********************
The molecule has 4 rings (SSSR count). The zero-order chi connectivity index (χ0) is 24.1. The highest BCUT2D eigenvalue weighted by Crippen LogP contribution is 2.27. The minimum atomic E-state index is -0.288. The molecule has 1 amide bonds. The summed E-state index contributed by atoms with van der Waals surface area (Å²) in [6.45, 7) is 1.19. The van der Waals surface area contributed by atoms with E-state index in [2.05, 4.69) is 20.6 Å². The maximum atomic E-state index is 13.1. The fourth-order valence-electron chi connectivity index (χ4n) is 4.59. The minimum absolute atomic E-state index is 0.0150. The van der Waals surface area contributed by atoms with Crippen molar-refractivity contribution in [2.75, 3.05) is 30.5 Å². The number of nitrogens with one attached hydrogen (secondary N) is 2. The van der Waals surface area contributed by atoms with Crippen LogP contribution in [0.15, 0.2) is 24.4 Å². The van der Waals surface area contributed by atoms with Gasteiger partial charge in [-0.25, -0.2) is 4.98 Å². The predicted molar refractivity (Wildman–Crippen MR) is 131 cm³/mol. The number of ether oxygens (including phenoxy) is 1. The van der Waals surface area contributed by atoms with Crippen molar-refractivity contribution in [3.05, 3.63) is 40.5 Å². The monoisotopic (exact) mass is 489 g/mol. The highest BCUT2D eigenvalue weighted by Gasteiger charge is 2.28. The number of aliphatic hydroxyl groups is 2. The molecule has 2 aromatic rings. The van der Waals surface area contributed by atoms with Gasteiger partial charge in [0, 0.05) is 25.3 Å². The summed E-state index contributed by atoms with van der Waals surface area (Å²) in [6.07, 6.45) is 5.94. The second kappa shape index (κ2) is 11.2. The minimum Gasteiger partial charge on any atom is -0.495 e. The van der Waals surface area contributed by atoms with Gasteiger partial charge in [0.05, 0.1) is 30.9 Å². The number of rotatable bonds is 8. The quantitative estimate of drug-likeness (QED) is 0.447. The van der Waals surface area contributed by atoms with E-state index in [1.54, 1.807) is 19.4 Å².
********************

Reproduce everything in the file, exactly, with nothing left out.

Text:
The molecule has 4 rings (SSSR count). The zero-order chi connectivity index (χ0) is 24.1. The highest BCUT2D eigenvalue weighted by Crippen LogP contribution is 2.27. The minimum atomic E-state index is -0.288. The molecule has 1 amide bonds. The summed E-state index contributed by atoms with van der Waals surface area (Å²) in [6.45, 7) is 1.19. The van der Waals surface area contributed by atoms with E-state index in [2.05, 4.69) is 20.6 Å². The maximum atomic E-state index is 13.1. The fourth-order valence-electron chi connectivity index (χ4n) is 4.59. The minimum absolute atomic E-state index is 0.0150. The van der Waals surface area contributed by atoms with Crippen molar-refractivity contribution in [2.75, 3.05) is 30.5 Å². The number of nitrogens with one attached hydrogen (secondary N) is 2. The van der Waals surface area contributed by atoms with Crippen LogP contribution in [0.15, 0.2) is 24.4 Å². The van der Waals surface area contributed by atoms with Gasteiger partial charge in [-0.25, -0.2) is 4.98 Å². The predicted molar refractivity (Wildman–Crippen MR) is 131 cm³/mol. The number of ether oxygens (including phenoxy) is 1. The van der Waals surface area contributed by atoms with Crippen molar-refractivity contribution in [3.05, 3.63) is 40.5 Å². The monoisotopic (exact) mass is 489 g/mol. The highest BCUT2D eigenvalue weighted by Gasteiger charge is 2.28. The number of aliphatic hydroxyl groups is 2. The molecule has 2 aromatic rings. The van der Waals surface area contributed by atoms with Gasteiger partial charge in [0, 0.05) is 25.3 Å². The summed E-state index contributed by atoms with van der Waals surface area (Å²) in [6.07, 6.45) is 5.94. The second kappa shape index (κ2) is 11.2. The minimum Gasteiger partial charge on any atom is -0.495 e. The van der Waals surface area contributed by atoms with Gasteiger partial charge in [0.05, 0.1) is 30.9 Å². The number of rotatable bonds is 8. The quantitative estimate of drug-likeness (QED) is 0.447. The van der Waals surface area contributed by atoms with E-state index in [1.54, 1.807) is 19.4 Å².